Pandemics: who knew they were so popular? After Children of Men, Blindness and Contagion in recent years, now comes Perfect Sense. Whereas Steven Soderbergh’s bird flu thriller from last year took a much more clinical, scientific approach to its material, Perfect Sense instead frames a love story around the tale of a society that has suddenly lost its ability to smell. This film from David Mackenzie (Young Adam) is such a curiously inert experience that never satisfies as a romance, a sci-fi drama or as a social parable. To use its own ideology, Perfect Sense doesn’t have its own unique sense to be truly involving, instead giving off the aroma of a rather stale, beige affair.
After a brief set-up that demonstrates the effects of a mysterious plague take hold, the film quickly detours into the usual cattlecall of pseudo-apocalyptic film clichés. There are religious zealots, rubbish-littered streets, paranoid crazies, grey skies (why are these films never set over Summer with everyone in shorts and bikinis?) and fabulous designer jackets. One really must remain movie-star chic when the world appears to be ending. The film more or less turns its back on the science of the whole ordeal–although one character has a humorous gag about a benefit of the loss of scent being not having to smell the pungent droppings of scientific lab rats–instead preferring to follow Ewan McGregor’s (Beginners) chef, Michael, and Eva Green’s (The Dreamers) epidemiologist, Susan, as they fall in love whilst noodling about her apartment extolling virtuous nothings about the human condition and our place in the universe.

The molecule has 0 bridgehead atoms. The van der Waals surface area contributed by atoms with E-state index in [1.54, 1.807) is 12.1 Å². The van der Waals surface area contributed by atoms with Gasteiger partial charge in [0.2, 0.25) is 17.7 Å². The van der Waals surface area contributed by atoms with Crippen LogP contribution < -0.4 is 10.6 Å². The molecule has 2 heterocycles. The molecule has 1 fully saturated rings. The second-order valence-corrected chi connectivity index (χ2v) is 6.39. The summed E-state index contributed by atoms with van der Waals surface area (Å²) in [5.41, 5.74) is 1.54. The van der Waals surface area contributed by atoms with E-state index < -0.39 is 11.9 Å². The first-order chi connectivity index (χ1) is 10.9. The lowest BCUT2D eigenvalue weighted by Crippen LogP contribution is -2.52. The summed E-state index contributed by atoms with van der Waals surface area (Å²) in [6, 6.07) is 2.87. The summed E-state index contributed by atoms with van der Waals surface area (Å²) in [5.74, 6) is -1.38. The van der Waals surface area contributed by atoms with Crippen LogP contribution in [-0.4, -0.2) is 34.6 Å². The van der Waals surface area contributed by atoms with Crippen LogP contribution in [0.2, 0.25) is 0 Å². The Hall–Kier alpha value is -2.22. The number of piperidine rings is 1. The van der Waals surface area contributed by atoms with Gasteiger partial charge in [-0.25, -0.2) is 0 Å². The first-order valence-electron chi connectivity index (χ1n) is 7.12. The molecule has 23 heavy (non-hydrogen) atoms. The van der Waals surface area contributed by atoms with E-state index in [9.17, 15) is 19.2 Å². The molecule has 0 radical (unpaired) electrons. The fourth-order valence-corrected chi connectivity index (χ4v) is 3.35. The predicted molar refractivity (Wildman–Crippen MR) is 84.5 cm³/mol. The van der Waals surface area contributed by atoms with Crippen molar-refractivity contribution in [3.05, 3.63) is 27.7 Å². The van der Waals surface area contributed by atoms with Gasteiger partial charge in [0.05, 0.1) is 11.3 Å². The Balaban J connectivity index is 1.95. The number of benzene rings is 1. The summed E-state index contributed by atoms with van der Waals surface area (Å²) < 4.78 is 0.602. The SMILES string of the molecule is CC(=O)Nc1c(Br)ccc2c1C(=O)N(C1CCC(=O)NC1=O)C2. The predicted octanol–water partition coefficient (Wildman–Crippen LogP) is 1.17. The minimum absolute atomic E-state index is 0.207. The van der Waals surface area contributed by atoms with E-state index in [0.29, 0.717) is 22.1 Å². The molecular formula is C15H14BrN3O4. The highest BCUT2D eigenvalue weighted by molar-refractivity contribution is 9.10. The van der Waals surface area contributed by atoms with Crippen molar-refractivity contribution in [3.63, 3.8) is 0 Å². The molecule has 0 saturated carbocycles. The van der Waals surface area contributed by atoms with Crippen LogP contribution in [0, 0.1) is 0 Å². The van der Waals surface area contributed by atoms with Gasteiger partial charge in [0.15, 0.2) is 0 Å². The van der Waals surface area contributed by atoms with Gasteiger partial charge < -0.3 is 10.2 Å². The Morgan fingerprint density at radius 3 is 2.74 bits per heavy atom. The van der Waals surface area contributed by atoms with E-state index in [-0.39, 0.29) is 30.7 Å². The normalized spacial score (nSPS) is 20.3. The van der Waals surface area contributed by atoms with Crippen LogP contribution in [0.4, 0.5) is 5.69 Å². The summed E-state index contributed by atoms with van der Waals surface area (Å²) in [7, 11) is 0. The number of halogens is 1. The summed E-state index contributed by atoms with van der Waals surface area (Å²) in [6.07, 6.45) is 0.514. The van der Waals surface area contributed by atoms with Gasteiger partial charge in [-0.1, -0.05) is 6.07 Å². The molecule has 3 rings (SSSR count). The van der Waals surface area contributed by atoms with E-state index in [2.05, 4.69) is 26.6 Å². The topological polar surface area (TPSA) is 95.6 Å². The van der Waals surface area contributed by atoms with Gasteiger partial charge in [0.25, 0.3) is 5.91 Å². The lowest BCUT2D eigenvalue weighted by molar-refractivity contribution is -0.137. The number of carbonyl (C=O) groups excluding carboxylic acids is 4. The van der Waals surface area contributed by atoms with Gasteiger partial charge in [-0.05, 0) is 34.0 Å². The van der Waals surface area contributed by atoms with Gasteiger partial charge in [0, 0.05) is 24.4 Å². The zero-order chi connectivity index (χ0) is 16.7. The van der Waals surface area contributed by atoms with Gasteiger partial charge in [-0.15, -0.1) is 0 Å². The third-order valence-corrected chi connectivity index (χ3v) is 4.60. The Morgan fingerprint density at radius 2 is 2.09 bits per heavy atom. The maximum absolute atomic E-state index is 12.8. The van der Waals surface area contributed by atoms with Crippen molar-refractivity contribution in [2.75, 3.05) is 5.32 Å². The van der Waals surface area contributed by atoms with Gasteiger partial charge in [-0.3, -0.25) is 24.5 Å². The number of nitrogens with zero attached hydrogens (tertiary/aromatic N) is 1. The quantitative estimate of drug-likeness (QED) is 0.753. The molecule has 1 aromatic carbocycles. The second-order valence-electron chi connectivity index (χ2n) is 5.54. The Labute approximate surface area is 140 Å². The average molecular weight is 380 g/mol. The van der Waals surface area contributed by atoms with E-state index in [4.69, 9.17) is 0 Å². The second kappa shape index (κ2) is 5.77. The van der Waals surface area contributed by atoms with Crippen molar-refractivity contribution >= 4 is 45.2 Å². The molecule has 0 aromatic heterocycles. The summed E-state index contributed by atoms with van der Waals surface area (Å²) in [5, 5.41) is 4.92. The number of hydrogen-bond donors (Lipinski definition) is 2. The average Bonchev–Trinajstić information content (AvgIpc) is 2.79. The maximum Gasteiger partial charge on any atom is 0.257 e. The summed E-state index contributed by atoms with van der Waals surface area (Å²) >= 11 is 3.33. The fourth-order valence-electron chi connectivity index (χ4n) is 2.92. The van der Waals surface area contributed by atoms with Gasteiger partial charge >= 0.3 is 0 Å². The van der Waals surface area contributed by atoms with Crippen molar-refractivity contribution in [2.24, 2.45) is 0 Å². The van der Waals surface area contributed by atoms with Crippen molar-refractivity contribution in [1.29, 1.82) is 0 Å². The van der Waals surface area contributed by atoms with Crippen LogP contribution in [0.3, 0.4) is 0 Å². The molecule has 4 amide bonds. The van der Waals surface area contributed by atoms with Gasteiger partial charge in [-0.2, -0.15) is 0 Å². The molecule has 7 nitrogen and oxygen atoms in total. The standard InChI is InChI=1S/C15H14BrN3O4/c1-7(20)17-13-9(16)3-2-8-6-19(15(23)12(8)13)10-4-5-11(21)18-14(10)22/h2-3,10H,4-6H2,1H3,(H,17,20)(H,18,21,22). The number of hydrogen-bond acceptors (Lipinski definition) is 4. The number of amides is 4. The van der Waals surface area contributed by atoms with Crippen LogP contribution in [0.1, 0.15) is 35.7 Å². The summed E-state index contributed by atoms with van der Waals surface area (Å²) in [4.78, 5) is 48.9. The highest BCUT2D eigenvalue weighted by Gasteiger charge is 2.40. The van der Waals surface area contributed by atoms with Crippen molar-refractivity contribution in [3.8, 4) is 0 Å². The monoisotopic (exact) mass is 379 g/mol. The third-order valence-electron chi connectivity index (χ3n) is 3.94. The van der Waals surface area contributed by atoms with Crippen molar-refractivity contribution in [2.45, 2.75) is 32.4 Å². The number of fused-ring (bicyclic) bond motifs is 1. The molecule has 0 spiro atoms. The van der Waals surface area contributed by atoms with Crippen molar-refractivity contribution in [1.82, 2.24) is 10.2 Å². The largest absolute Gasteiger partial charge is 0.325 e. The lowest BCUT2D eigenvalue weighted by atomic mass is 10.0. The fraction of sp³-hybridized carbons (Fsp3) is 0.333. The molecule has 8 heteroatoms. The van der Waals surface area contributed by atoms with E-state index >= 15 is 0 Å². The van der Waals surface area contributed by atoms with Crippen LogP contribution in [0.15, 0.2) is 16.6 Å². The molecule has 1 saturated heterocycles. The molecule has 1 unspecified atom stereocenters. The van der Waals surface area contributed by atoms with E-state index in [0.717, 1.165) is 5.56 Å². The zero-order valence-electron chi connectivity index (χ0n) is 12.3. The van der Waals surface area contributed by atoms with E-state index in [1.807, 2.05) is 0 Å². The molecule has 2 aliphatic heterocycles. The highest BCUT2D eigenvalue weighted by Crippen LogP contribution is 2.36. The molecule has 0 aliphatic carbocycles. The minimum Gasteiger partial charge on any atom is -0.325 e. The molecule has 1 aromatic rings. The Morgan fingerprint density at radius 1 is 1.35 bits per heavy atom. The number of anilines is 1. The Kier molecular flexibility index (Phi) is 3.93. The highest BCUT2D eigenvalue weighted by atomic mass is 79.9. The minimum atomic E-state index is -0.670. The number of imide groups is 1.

Soon enough the population dissolve from mere loss of smell to debilitating paranoid breaks, self-harm and the eventual loss of other senses. In one rather odd montage sequence, people are overcome by the ravishing need to eat anything and everything in sight including bouquets of flowers, raw lamb carcasses, lipstick, bottles of cooking oil and even a poor, live bunny rabbit. Wrong place at the wrong time, I guess, for that critter. The loss of taste that follows is cause for one of the most bizarre seduction scenes of all time, as Michael and Susan share a bath together and proceed to lick shaving foam off of each other’s faces before biting down onto bars of soap. How erotic.
At the point that hearing loss takes hold, the audience is unfortunately not given such respite. Flat narration continues to parade about transparent platitudes on the meaning of life and love right up until the very end. In fact, the film’s sole moment of genuine pathos occurs right before the screens cuts to black and the credits role, which is frustrating beyond belief as the previous 87 minutes were so mopily uninvolving. A lovely melancholic score, impressive sound design and smart art direction help make the time pass in a way that’s not altogether awful, but they are hardly film-saving. The term “direct-to-video” isn’t the damning claim it once was, but in this case it makes perfect sense for Perfect Sense to bypass yawning theatres of bored cinemagoers with its grimly uninteresting take on the human race’s downfall.
Perfect Sense is out now on DVD and Blu-ray through Madman Films